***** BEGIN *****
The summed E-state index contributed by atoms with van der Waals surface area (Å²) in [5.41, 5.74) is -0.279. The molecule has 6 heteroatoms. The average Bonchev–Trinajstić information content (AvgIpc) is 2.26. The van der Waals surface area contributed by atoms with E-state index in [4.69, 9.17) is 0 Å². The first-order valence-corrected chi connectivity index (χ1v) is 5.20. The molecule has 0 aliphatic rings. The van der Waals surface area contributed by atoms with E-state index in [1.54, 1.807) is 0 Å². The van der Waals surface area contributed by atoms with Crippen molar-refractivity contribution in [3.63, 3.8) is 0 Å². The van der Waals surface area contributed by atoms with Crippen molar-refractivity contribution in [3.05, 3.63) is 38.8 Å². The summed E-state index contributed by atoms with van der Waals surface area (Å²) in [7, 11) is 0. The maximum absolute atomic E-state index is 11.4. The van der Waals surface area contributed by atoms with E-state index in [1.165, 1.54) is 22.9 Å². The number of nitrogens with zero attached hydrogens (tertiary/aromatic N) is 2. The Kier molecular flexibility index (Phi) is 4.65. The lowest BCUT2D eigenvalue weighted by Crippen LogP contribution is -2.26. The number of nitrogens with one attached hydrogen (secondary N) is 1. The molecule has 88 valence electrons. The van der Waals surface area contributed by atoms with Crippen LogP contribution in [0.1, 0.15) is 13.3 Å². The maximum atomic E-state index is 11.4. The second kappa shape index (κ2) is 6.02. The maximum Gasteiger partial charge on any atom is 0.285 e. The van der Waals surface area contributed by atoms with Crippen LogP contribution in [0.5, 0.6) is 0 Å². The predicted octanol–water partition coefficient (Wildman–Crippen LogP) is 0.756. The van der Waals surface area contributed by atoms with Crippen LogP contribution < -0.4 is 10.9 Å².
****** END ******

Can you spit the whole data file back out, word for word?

The summed E-state index contributed by atoms with van der Waals surface area (Å²) in [5.41, 5.74) is -0.279. The molecule has 6 heteroatoms. The average Bonchev–Trinajstić information content (AvgIpc) is 2.26. The van der Waals surface area contributed by atoms with E-state index in [4.69, 9.17) is 0 Å². The first-order valence-corrected chi connectivity index (χ1v) is 5.20. The molecule has 0 aliphatic rings. The van der Waals surface area contributed by atoms with E-state index in [1.54, 1.807) is 0 Å². The van der Waals surface area contributed by atoms with Crippen molar-refractivity contribution in [3.63, 3.8) is 0 Å². The van der Waals surface area contributed by atoms with Crippen molar-refractivity contribution in [3.05, 3.63) is 38.8 Å². The summed E-state index contributed by atoms with van der Waals surface area (Å²) in [7, 11) is 0. The maximum absolute atomic E-state index is 11.4. The van der Waals surface area contributed by atoms with E-state index in [1.165, 1.54) is 22.9 Å². The number of nitrogens with zero attached hydrogens (tertiary/aromatic N) is 2. The Kier molecular flexibility index (Phi) is 4.65. The lowest BCUT2D eigenvalue weighted by Crippen LogP contribution is -2.26. The number of nitrogens with one attached hydrogen (secondary N) is 1. The molecule has 88 valence electrons. The van der Waals surface area contributed by atoms with Crippen LogP contribution in [0.1, 0.15) is 13.3 Å². The maximum atomic E-state index is 11.4. The second kappa shape index (κ2) is 6.02. The maximum Gasteiger partial charge on any atom is 0.285 e. The van der Waals surface area contributed by atoms with Crippen LogP contribution in [0.5, 0.6) is 0 Å². The predicted octanol–water partition coefficient (Wildman–Crippen LogP) is 0.756. The van der Waals surface area contributed by atoms with Crippen LogP contribution < -0.4 is 10.9 Å².